In recent years, supply chains have become substantially more challenging to manage. Longer and increasingly interlinked physical flows reflect the rising complexity of product portfolios. Market volatility, which has been exacerbated by the COVID-19 pandemic, has elevated the need for agility and flexibility. And increased attention on the environmental impact of supply chains is triggering regionalization and the optimization of flows. As a result, companies and stakeholders have become more focused on supply-chain resilience.
The coronavirus pandemic has radically changed demand for products and services in every sector, while exposing points of weakness and fragility in global supply chains and service networks. At the same time, it has been striking how well and how fast many companies have adapted, achieving new levels of visibility, agility, productivity, and end-customer connectivity--while also preserving their cash. Leading retailers have boosted their e-commerce capabilities, delivering food to thousands of customers confined in their homes. One European healthcare provider abandoned its two-year plan for the rollout of e-health services and deployed the new remote treatment system to thousands of patients in only ten days. The virus has shown that, when they align around a common purpose, operations teams can achieve goals that would have been considered impossible before the crisis. As they plan their transition to the next normal, companies are looking for ways to maintain this sense of purpose and speed.
The COVID-19 pandemic has put an enormous strain on global supply chains, at times halting manufacturing while shutting down airports and seaports, interrupting delivery of raw materials and finished goods. At the pandemic's onset, procurement departments switched to crisis-management mode to help companies alleviate disruptions, including sourcing personal protective gear for employees and helping smaller suppliers manage their cash flow. Based on our research and feedback from global procurement leaders, we believe that companies can continue to rely on procurement to recover from the current crisis, in much the same way that they used the function to recover from past crises. But for procurement to lead the way, companies will want to reimagine not just what the function does but also how it operates and which new capabilities it will need. Our analysis suggests that procurement could gain the most by focusing its strategic initiatives in five key areas: strengthening supply-chain resilience, zero-basing the design of category value-creation strategies, investing in supplier partnerships and innovation, accelerating adoption of digital and analytics, and transforming to an agile operating model.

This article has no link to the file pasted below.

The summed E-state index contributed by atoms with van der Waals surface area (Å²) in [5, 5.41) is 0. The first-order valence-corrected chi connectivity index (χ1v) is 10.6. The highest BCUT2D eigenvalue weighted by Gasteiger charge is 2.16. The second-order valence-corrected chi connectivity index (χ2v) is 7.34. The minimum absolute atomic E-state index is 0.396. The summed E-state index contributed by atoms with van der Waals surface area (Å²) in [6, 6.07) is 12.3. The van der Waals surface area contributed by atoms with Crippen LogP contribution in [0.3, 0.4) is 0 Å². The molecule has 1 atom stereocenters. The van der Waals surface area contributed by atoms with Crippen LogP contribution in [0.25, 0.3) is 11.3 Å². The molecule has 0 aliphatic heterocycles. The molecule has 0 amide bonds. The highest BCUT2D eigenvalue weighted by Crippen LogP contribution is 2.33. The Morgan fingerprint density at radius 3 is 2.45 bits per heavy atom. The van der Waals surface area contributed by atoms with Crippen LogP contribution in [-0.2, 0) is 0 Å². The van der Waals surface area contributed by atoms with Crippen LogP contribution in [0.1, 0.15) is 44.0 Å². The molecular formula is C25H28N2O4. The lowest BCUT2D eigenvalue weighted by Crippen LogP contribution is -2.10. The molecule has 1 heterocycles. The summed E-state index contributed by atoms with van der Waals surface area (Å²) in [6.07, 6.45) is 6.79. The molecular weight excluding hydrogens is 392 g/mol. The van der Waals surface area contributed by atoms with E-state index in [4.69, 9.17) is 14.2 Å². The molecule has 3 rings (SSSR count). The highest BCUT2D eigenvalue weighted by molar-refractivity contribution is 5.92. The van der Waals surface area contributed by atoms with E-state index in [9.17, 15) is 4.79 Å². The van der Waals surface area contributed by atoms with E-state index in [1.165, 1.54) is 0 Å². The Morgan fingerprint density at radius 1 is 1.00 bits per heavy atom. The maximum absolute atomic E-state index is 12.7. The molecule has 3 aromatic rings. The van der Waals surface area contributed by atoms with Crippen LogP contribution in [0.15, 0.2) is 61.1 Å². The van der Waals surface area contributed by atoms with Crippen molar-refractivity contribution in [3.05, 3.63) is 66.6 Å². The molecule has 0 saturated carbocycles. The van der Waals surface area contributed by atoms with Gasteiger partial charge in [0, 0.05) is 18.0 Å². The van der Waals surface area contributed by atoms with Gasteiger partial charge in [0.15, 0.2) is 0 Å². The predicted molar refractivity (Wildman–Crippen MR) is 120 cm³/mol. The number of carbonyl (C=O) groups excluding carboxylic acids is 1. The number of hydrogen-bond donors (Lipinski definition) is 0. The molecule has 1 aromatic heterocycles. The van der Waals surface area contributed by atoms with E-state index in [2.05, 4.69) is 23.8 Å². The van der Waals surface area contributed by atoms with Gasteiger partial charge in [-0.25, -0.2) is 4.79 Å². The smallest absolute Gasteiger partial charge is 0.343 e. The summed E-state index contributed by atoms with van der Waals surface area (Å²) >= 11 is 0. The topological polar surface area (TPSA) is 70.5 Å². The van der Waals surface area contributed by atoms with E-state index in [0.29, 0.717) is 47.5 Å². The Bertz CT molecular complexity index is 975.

Digitization has become the dominant theme in discussions about the future of supply chains. Wherever there is a problem, there is the promise of a technological solution, using some combination of artificial intelligence or machine learning, big data, automation, and the Internet of Things. On one side of the room, there is a dynamic and fast-growing cohort of technology vendors. When we studied around 300 supply-chain technology companies, we found that they make much of features like AI and machine learning in marketing materials. In the overwhelming majority of cases, however, these are either niche features or of unclear value to the end user.
Industrial companies expected 2020 to bring economic pressure from ongoing trade disputes, the aftermath of Brexit, automotive-industry challenges, and slowing demand in China. But none anticipated that the COVID-19 pandemic would throw the global economy, and their own operations, into an unprecedented crisis. As the coronavirus continues to spread, governments, healthcare authorities, and business leaders are focused on preserving lives and containing the pandemic. In parallel, they want to lessen the humanitarian toll by protecting the livelihoods of millions of workers who are now furloughed, unemployed, or in danger of losing their jobs. Within industrials, shocks to both supply and demand have significantly decreased production volumes or stopped operations. For instance, all major automotive OEMs in Europe have shut down their production networks, resulting in the breakdown of entire value chains.